Becoming an effective designer requires embracing universal design principles and best practices. Over the years, I have come to see that reaching maturity as a designer is a continual process of reassessment and letting go of potentially damaging baggage.
This can include jettisoning your ego and dumping your assumptions, prejudices and even your own opinions. There can be no sacred cows when you try to become what I call a selfless designer.
Freeing yourself of factors that might adversely affect your output begins simply by detecting self-imposed negative influences. We’ll look at thoughts that are typically associated with these influences in this article.
“That last project turned out bad. I’ll make it right with this one.”
Each project should stand its own merits. Trying to compensate for something else that you consider substandard is to put needless obstacles in your way. There could be many reasons why a project did not turn out as you had hoped. But as with all work, assess the results from the perspective of the client and their end users. Of course, some things may not have been executed in the manner you would have liked, but if you followed any kind of credible process, then the outcome is likely not as bad as you think.
Learn from it, but let it go.
“That last project was an award-winner. I’ll make this one just like it.”
Learning from and building on both success and failure alike is the essence of experience. But it should not lead to a cookie-cutter approach, where one client gets the same deliverables as the last, short of a few tweaks. Each of your clients deserves a fresh approach, even if they happen to be operating in the same sector as another of your clients. Awards are transient, and the criteria for an award may not match the objectives of the project. Accept accolades with good grace and move on.
“This next project will be an award-winner!”
Like the thoughts above, forget this one immediately. If awards are what motivate you, then your focus is misplaced. Awards are welcome when they come, but to engage with a client with one eye on a shiny trophy is just another needless distraction. Perhaps you crave the acceptance of your peers, but then awards are not the answer to that. Community-oriented thinking is a faster route to recognition from your colleagues. My guess is that the vast majority of awards won have been happy by-products, not goals in themselves.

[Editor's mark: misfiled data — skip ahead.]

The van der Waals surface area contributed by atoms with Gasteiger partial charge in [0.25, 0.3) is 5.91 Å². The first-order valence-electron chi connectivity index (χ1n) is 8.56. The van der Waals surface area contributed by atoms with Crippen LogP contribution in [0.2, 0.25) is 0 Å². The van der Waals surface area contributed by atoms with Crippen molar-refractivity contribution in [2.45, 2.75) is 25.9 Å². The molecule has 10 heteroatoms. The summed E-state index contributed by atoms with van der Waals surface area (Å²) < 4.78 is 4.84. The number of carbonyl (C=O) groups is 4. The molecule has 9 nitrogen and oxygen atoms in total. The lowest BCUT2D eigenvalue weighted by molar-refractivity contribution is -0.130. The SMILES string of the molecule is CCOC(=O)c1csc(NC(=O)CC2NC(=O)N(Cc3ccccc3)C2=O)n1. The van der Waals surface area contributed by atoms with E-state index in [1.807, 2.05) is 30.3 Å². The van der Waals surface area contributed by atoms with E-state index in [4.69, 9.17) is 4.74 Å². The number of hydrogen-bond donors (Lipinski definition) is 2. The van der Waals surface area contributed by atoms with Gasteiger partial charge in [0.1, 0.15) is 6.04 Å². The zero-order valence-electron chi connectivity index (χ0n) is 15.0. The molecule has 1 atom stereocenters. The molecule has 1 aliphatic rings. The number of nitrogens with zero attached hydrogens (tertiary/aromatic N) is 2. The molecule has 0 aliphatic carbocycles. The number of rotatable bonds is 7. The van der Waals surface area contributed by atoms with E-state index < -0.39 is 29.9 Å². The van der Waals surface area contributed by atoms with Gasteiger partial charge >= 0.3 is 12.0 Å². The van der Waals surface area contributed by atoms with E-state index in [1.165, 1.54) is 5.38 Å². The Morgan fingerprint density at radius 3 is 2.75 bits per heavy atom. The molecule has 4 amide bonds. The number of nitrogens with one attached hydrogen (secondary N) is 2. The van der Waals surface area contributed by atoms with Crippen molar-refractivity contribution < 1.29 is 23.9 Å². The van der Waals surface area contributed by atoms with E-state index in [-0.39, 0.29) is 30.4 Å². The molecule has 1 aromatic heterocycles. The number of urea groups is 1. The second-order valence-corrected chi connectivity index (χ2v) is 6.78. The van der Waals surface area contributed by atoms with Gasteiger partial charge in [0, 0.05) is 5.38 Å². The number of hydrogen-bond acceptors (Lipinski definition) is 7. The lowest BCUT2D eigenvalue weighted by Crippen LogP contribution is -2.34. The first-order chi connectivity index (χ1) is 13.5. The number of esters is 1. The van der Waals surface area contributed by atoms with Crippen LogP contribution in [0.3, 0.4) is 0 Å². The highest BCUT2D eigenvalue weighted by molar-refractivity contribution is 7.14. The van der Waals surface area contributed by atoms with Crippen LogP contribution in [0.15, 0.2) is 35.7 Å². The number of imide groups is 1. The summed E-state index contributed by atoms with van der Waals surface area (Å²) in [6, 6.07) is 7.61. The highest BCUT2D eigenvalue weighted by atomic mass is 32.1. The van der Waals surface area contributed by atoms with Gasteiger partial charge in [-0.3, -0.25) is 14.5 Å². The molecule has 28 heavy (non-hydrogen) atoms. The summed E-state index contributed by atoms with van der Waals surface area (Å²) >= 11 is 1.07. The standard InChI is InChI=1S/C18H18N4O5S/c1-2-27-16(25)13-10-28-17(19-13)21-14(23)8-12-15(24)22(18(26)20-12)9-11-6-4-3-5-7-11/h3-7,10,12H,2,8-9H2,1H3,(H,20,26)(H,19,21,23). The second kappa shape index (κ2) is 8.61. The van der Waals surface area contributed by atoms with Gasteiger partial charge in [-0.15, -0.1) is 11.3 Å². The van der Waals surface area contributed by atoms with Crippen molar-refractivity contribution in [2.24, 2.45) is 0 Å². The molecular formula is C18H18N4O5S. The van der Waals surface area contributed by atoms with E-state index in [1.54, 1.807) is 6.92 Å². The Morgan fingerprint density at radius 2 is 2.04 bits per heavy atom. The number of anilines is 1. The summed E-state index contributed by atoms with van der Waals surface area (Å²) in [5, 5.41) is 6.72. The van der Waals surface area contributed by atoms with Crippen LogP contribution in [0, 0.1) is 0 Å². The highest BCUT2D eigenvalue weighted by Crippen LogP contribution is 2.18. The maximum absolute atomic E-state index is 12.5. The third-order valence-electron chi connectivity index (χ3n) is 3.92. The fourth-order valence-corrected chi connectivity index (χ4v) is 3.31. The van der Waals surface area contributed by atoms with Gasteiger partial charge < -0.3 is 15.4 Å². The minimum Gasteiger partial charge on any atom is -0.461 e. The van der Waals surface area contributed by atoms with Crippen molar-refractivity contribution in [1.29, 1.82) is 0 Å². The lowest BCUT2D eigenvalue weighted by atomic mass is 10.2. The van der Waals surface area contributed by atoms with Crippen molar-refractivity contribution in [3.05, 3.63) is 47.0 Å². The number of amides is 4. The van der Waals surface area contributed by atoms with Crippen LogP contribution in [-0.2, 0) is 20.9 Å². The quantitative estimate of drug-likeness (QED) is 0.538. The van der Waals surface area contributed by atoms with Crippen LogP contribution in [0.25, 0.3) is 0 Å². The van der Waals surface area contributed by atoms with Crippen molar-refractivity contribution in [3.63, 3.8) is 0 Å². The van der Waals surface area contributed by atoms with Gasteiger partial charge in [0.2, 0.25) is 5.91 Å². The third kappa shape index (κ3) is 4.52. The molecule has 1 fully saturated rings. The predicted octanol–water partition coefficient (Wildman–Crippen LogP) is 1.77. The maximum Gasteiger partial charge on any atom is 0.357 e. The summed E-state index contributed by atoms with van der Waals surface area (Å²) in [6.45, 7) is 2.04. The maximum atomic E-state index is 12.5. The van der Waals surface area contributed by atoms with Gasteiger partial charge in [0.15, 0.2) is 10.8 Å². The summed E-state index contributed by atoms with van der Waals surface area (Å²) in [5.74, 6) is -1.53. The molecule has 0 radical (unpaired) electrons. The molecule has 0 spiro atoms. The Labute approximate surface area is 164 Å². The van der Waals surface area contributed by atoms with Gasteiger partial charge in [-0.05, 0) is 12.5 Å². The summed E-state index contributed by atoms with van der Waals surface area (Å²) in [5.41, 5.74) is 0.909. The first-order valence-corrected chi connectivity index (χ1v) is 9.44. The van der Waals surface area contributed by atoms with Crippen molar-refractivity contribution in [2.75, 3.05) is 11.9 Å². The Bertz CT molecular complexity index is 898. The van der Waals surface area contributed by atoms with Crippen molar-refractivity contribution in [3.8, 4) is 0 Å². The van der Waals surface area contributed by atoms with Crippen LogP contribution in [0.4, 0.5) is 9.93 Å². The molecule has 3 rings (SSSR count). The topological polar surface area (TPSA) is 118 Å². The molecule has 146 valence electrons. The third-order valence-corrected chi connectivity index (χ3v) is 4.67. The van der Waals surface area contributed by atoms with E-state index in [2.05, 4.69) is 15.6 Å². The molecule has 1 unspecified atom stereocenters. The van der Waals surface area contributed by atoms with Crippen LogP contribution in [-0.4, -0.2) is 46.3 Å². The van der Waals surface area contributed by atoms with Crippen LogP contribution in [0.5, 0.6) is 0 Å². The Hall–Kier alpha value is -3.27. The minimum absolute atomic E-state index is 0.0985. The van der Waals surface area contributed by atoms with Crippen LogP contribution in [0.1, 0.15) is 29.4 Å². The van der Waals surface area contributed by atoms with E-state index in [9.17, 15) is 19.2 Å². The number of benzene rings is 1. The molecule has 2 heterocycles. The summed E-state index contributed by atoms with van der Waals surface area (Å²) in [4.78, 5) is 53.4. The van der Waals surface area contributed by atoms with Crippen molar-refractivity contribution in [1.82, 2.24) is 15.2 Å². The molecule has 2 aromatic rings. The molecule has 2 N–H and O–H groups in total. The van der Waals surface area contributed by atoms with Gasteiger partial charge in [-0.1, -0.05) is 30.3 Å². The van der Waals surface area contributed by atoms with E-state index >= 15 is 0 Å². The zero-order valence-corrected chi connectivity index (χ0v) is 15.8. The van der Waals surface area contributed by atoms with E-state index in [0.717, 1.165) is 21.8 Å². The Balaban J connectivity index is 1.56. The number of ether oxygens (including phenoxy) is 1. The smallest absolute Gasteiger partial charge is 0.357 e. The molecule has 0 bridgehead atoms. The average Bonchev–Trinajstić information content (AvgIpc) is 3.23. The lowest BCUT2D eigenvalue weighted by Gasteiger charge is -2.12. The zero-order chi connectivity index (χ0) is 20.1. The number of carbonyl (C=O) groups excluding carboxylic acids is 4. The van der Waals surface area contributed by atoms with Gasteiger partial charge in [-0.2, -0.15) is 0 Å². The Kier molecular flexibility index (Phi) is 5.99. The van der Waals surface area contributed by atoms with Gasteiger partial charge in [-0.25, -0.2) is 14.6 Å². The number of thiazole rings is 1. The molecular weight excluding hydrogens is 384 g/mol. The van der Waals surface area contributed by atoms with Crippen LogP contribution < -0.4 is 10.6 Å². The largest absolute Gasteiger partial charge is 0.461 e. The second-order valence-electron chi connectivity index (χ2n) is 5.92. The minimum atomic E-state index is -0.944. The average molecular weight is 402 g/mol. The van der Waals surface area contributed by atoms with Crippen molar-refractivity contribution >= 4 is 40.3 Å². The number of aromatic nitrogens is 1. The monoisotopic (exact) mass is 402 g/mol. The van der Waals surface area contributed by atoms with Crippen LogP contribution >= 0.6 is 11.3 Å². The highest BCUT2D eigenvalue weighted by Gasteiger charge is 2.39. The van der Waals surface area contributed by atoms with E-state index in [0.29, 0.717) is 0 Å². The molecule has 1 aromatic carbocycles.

“I know exactly what the client needs.”
This is perfectly fine, if you have gone through a comprehensive process to understand the client, their objectives and the end user’s objectives and have agreed on metrics for success. If this is the case, then by all means stand by this assertion. But if this is your thinking from the outset, right after being awarded the job or having met the client for the first time, then your judgement is flawed. Stop and reassess.
“This project is going to be soooo cool!”
Nothing wrong with that as it stands. Indeed, a positive outlook on your contribution to a project is to be encouraged. Just keep a check on your definition of cool. If you mean that the project will be a reflection of the latest design trends or will feature as many CSS tricks as possible, then you may want to retract the statement.
As Happy Cog recently put it, what is the ROI on cool?
Remember: to clients, cool = effective.
Projects that you or your peer group consider cool will probably make up only 10% of your body of work over your career. If your imperative is cool, then the interests of your client are probably not at the top of your list of priorities. Try thinking, “This project is going to be sooooo effective!” Better, right?
If any of these thoughts sound familiar, you are not alone. They are perfectly natural. Even after years in practice, I’ll readily admit that these and similar notions invade my thinking. Each of these examples in its own way introduces a preconception and a degree of negative influence into your workflow. They can be so corrosive, tainting your work without your even realizing it.
Too often, the stereotype of the designer that the media presents is of the flamboyant narcissist who instinctively “knows” the solution. The quickest way to avoid falling into this trap is to stop designing for yourself and to adopt an alternative point of view, whether that of the client or the end user.
By becoming selfless, we lose the ideological baggage that can hamper our potential and instead open ourselves up more to influences that will lead to an effective project.
These are typical thoughts that I have been conscious of as I embark on new projects. What mental baggage have you been aware of that hinders your performing to your best?
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